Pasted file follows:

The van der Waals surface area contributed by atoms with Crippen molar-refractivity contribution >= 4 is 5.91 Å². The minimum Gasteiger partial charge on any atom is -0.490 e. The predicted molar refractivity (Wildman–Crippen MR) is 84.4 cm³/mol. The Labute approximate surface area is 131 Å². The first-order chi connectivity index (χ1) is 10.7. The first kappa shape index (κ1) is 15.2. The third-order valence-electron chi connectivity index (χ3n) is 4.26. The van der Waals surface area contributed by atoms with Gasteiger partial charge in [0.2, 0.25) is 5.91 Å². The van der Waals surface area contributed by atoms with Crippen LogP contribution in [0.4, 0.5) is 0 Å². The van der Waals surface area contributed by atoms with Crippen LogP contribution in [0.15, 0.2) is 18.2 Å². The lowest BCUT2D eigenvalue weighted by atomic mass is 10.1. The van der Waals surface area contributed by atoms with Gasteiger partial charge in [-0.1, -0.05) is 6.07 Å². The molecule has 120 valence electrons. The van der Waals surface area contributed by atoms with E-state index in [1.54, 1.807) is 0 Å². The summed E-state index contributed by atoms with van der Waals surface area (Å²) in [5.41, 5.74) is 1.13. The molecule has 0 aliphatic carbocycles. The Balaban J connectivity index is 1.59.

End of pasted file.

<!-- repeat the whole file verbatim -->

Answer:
The van der Waals surface area contributed by atoms with Crippen molar-refractivity contribution >= 4 is 5.91 Å². The minimum Gasteiger partial charge on any atom is -0.490 e. The predicted molar refractivity (Wildman–Crippen MR) is 84.4 cm³/mol. The Labute approximate surface area is 131 Å². The first-order chi connectivity index (χ1) is 10.7. The first kappa shape index (κ1) is 15.2. The third-order valence-electron chi connectivity index (χ3n) is 4.26. The van der Waals surface area contributed by atoms with Gasteiger partial charge in [0.2, 0.25) is 5.91 Å². The van der Waals surface area contributed by atoms with Crippen LogP contribution in [0.4, 0.5) is 0 Å². The van der Waals surface area contributed by atoms with Crippen LogP contribution in [0.15, 0.2) is 18.2 Å². The lowest BCUT2D eigenvalue weighted by atomic mass is 10.1. The van der Waals surface area contributed by atoms with Gasteiger partial charge in [-0.1, -0.05) is 6.07 Å². The molecule has 120 valence electrons. The van der Waals surface area contributed by atoms with E-state index in [1.54, 1.807) is 0 Å². The summed E-state index contributed by atoms with van der Waals surface area (Å²) in [5.41, 5.74) is 1.13. The molecule has 0 aliphatic carbocycles. The Balaban J connectivity index is 1.59.